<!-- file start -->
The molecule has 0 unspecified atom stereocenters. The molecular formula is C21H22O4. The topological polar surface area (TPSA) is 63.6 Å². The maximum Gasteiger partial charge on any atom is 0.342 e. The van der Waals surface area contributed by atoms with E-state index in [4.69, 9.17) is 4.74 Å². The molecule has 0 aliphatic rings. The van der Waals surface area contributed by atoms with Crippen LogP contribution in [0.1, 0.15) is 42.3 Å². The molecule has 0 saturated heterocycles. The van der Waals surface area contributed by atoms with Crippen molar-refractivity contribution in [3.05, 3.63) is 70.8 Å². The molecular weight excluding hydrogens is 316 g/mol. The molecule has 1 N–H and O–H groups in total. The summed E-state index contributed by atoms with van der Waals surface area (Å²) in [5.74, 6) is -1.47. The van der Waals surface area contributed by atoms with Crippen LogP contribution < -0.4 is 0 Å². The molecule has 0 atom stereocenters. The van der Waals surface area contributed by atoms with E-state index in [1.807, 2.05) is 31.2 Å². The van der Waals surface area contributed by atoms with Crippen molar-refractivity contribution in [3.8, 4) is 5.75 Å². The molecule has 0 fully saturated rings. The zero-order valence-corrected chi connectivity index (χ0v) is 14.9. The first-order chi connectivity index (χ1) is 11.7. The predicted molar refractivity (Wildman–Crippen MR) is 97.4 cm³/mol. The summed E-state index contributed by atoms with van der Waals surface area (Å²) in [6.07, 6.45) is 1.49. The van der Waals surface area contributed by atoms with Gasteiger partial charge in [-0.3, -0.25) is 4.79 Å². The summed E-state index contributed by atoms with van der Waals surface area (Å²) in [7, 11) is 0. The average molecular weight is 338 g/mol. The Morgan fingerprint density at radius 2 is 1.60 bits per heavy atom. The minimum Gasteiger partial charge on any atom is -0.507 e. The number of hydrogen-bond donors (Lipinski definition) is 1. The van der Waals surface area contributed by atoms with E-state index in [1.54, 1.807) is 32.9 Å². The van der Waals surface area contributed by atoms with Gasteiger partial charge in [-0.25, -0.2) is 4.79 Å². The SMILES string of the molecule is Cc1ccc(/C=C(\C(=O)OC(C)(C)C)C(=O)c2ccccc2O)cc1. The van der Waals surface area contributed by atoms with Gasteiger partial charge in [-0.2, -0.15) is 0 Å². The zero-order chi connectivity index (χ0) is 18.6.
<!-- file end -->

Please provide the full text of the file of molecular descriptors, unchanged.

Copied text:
The molecule has 0 unspecified atom stereocenters. The molecular formula is C21H22O4. The topological polar surface area (TPSA) is 63.6 Å². The maximum Gasteiger partial charge on any atom is 0.342 e. The van der Waals surface area contributed by atoms with E-state index in [4.69, 9.17) is 4.74 Å². The molecule has 0 aliphatic rings. The van der Waals surface area contributed by atoms with Crippen LogP contribution in [0.1, 0.15) is 42.3 Å². The molecule has 0 saturated heterocycles. The van der Waals surface area contributed by atoms with Crippen molar-refractivity contribution in [3.05, 3.63) is 70.8 Å². The molecular weight excluding hydrogens is 316 g/mol. The molecule has 1 N–H and O–H groups in total. The summed E-state index contributed by atoms with van der Waals surface area (Å²) in [5.74, 6) is -1.47. The van der Waals surface area contributed by atoms with Crippen LogP contribution < -0.4 is 0 Å². The molecule has 0 atom stereocenters. The van der Waals surface area contributed by atoms with E-state index in [1.807, 2.05) is 31.2 Å². The van der Waals surface area contributed by atoms with Crippen molar-refractivity contribution in [3.8, 4) is 5.75 Å². The molecule has 0 fully saturated rings. The zero-order valence-corrected chi connectivity index (χ0v) is 14.9. The first-order chi connectivity index (χ1) is 11.7. The predicted molar refractivity (Wildman–Crippen MR) is 97.4 cm³/mol. The summed E-state index contributed by atoms with van der Waals surface area (Å²) in [6.07, 6.45) is 1.49. The van der Waals surface area contributed by atoms with Gasteiger partial charge in [-0.3, -0.25) is 4.79 Å². The summed E-state index contributed by atoms with van der Waals surface area (Å²) in [7, 11) is 0. The average molecular weight is 338 g/mol. The Morgan fingerprint density at radius 2 is 1.60 bits per heavy atom. The minimum Gasteiger partial charge on any atom is -0.507 e. The number of hydrogen-bond donors (Lipinski definition) is 1. The van der Waals surface area contributed by atoms with E-state index in [1.54, 1.807) is 32.9 Å². The van der Waals surface area contributed by atoms with Gasteiger partial charge in [-0.25, -0.2) is 4.79 Å². The SMILES string of the molecule is Cc1ccc(/C=C(\C(=O)OC(C)(C)C)C(=O)c2ccccc2O)cc1. The van der Waals surface area contributed by atoms with Gasteiger partial charge in [-0.2, -0.15) is 0 Å². The zero-order chi connectivity index (χ0) is 18.6.